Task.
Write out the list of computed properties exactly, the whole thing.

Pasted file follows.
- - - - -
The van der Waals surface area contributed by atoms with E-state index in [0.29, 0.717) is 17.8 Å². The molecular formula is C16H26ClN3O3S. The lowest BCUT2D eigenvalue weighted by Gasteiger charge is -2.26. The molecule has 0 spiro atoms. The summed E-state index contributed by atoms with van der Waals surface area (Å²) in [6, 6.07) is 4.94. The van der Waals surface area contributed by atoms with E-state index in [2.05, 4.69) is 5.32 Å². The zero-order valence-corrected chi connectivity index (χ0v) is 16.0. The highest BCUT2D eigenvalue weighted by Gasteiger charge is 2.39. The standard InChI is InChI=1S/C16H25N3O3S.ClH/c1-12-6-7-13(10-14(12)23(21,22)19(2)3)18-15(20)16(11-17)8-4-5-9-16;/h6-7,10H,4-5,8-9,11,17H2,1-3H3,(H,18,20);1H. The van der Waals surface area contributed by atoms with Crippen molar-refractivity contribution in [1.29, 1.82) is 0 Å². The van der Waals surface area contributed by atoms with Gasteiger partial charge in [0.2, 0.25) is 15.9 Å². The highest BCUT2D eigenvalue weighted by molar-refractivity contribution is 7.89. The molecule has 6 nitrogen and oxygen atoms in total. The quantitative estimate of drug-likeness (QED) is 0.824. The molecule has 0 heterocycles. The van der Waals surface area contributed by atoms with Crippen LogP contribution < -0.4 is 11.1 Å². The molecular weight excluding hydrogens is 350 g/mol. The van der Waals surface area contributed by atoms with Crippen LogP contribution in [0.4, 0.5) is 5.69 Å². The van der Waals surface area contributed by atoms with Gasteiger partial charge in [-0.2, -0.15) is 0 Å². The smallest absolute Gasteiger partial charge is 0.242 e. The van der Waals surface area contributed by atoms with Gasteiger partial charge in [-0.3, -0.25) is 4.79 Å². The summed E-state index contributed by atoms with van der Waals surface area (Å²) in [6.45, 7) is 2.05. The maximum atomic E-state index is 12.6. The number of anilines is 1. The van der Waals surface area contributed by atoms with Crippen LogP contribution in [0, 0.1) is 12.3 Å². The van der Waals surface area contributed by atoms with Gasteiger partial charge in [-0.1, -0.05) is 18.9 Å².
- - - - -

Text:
The van der Waals surface area contributed by atoms with E-state index in [0.29, 0.717) is 17.8 Å². The molecular formula is C16H26ClN3O3S. The lowest BCUT2D eigenvalue weighted by Gasteiger charge is -2.26. The molecule has 0 spiro atoms. The summed E-state index contributed by atoms with van der Waals surface area (Å²) in [6, 6.07) is 4.94. The van der Waals surface area contributed by atoms with E-state index in [2.05, 4.69) is 5.32 Å². The zero-order valence-corrected chi connectivity index (χ0v) is 16.0. The highest BCUT2D eigenvalue weighted by Gasteiger charge is 2.39. The standard InChI is InChI=1S/C16H25N3O3S.ClH/c1-12-6-7-13(10-14(12)23(21,22)19(2)3)18-15(20)16(11-17)8-4-5-9-16;/h6-7,10H,4-5,8-9,11,17H2,1-3H3,(H,18,20);1H. The van der Waals surface area contributed by atoms with Crippen molar-refractivity contribution in [1.29, 1.82) is 0 Å². The van der Waals surface area contributed by atoms with Gasteiger partial charge in [0.2, 0.25) is 15.9 Å². The highest BCUT2D eigenvalue weighted by molar-refractivity contribution is 7.89. The molecule has 6 nitrogen and oxygen atoms in total. The quantitative estimate of drug-likeness (QED) is 0.824. The molecule has 0 heterocycles. The van der Waals surface area contributed by atoms with Crippen LogP contribution < -0.4 is 11.1 Å². The molecular weight excluding hydrogens is 350 g/mol. The van der Waals surface area contributed by atoms with Crippen LogP contribution in [0.4, 0.5) is 5.69 Å². The van der Waals surface area contributed by atoms with Gasteiger partial charge in [-0.2, -0.15) is 0 Å². The smallest absolute Gasteiger partial charge is 0.242 e. The van der Waals surface area contributed by atoms with Gasteiger partial charge in [-0.3, -0.25) is 4.79 Å². The summed E-state index contributed by atoms with van der Waals surface area (Å²) in [6.45, 7) is 2.05. The maximum atomic E-state index is 12.6. The number of anilines is 1. The van der Waals surface area contributed by atoms with Crippen LogP contribution in [0, 0.1) is 12.3 Å². The van der Waals surface area contributed by atoms with Gasteiger partial charge in [-0.1, -0.05) is 18.9 Å².